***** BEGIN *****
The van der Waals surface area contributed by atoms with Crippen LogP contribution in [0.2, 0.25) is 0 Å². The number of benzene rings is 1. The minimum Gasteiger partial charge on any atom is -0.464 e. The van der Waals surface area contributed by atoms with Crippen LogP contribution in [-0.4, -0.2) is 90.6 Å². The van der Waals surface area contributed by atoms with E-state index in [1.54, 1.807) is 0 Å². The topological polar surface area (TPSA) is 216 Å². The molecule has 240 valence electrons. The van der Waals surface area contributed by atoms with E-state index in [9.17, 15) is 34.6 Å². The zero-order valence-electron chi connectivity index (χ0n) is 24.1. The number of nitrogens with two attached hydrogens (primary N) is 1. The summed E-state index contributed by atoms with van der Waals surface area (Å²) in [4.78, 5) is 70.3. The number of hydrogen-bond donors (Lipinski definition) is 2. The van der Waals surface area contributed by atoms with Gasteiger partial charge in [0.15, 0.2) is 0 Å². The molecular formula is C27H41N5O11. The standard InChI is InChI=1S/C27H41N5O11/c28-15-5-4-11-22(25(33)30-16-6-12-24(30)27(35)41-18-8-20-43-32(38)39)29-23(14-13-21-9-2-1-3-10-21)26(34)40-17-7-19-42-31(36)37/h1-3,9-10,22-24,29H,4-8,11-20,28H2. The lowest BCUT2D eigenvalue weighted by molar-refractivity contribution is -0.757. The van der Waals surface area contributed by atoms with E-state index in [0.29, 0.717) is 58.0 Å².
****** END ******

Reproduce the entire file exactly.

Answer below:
The van der Waals surface area contributed by atoms with Crippen LogP contribution in [0.2, 0.25) is 0 Å². The number of benzene rings is 1. The minimum Gasteiger partial charge on any atom is -0.464 e. The van der Waals surface area contributed by atoms with Crippen LogP contribution in [-0.4, -0.2) is 90.6 Å². The van der Waals surface area contributed by atoms with E-state index in [1.54, 1.807) is 0 Å². The topological polar surface area (TPSA) is 216 Å². The molecule has 240 valence electrons. The van der Waals surface area contributed by atoms with E-state index in [9.17, 15) is 34.6 Å². The zero-order valence-electron chi connectivity index (χ0n) is 24.1. The number of nitrogens with two attached hydrogens (primary N) is 1. The summed E-state index contributed by atoms with van der Waals surface area (Å²) in [4.78, 5) is 70.3. The number of hydrogen-bond donors (Lipinski definition) is 2. The van der Waals surface area contributed by atoms with Gasteiger partial charge in [0.15, 0.2) is 0 Å². The molecular formula is C27H41N5O11. The standard InChI is InChI=1S/C27H41N5O11/c28-15-5-4-11-22(25(33)30-16-6-12-24(30)27(35)41-18-8-20-43-32(38)39)29-23(14-13-21-9-2-1-3-10-21)26(34)40-17-7-19-42-31(36)37/h1-3,9-10,22-24,29H,4-8,11-20,28H2. The lowest BCUT2D eigenvalue weighted by molar-refractivity contribution is -0.757. The van der Waals surface area contributed by atoms with E-state index in [0.29, 0.717) is 58.0 Å².